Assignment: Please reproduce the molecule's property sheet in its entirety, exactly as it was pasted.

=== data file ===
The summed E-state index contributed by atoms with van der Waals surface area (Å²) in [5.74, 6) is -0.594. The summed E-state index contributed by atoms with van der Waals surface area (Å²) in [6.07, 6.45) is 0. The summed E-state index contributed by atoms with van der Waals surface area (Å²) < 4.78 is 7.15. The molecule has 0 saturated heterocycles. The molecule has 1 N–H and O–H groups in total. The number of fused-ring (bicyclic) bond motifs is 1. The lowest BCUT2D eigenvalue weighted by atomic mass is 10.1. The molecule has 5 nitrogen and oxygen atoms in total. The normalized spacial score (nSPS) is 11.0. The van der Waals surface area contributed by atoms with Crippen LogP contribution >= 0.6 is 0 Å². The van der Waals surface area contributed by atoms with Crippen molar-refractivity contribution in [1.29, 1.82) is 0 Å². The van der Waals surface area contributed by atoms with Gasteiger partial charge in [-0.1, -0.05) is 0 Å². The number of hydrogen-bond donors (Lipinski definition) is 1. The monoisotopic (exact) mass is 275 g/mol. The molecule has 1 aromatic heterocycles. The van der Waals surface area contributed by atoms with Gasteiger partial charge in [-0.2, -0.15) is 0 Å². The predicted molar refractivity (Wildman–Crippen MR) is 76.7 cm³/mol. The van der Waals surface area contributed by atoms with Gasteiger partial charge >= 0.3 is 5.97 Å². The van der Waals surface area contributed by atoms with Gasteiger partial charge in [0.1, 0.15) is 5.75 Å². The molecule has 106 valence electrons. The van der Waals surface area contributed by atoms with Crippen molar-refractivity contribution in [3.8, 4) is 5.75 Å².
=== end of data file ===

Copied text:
The summed E-state index contributed by atoms with van der Waals surface area (Å²) in [5.74, 6) is -0.594. The summed E-state index contributed by atoms with van der Waals surface area (Å²) in [6.07, 6.45) is 0. The summed E-state index contributed by atoms with van der Waals surface area (Å²) < 4.78 is 7.15. The molecule has 0 saturated heterocycles. The molecule has 1 N–H and O–H groups in total. The number of fused-ring (bicyclic) bond motifs is 1. The lowest BCUT2D eigenvalue weighted by atomic mass is 10.1. The molecule has 5 nitrogen and oxygen atoms in total. The normalized spacial score (nSPS) is 11.0. The van der Waals surface area contributed by atoms with Crippen LogP contribution >= 0.6 is 0 Å². The van der Waals surface area contributed by atoms with Crippen molar-refractivity contribution in [1.29, 1.82) is 0 Å². The van der Waals surface area contributed by atoms with Gasteiger partial charge in [-0.1, -0.05) is 0 Å². The number of hydrogen-bond donors (Lipinski definition) is 1. The monoisotopic (exact) mass is 275 g/mol. The molecule has 1 aromatic heterocycles. The van der Waals surface area contributed by atoms with Gasteiger partial charge in [-0.2, -0.15) is 0 Å². The predicted molar refractivity (Wildman–Crippen MR) is 76.7 cm³/mol. The van der Waals surface area contributed by atoms with Gasteiger partial charge >= 0.3 is 5.97 Å². The van der Waals surface area contributed by atoms with Gasteiger partial charge in [0.1, 0.15) is 5.75 Å². The molecule has 106 valence electrons. The van der Waals surface area contributed by atoms with Crippen molar-refractivity contribution in [3.8, 4) is 5.75 Å².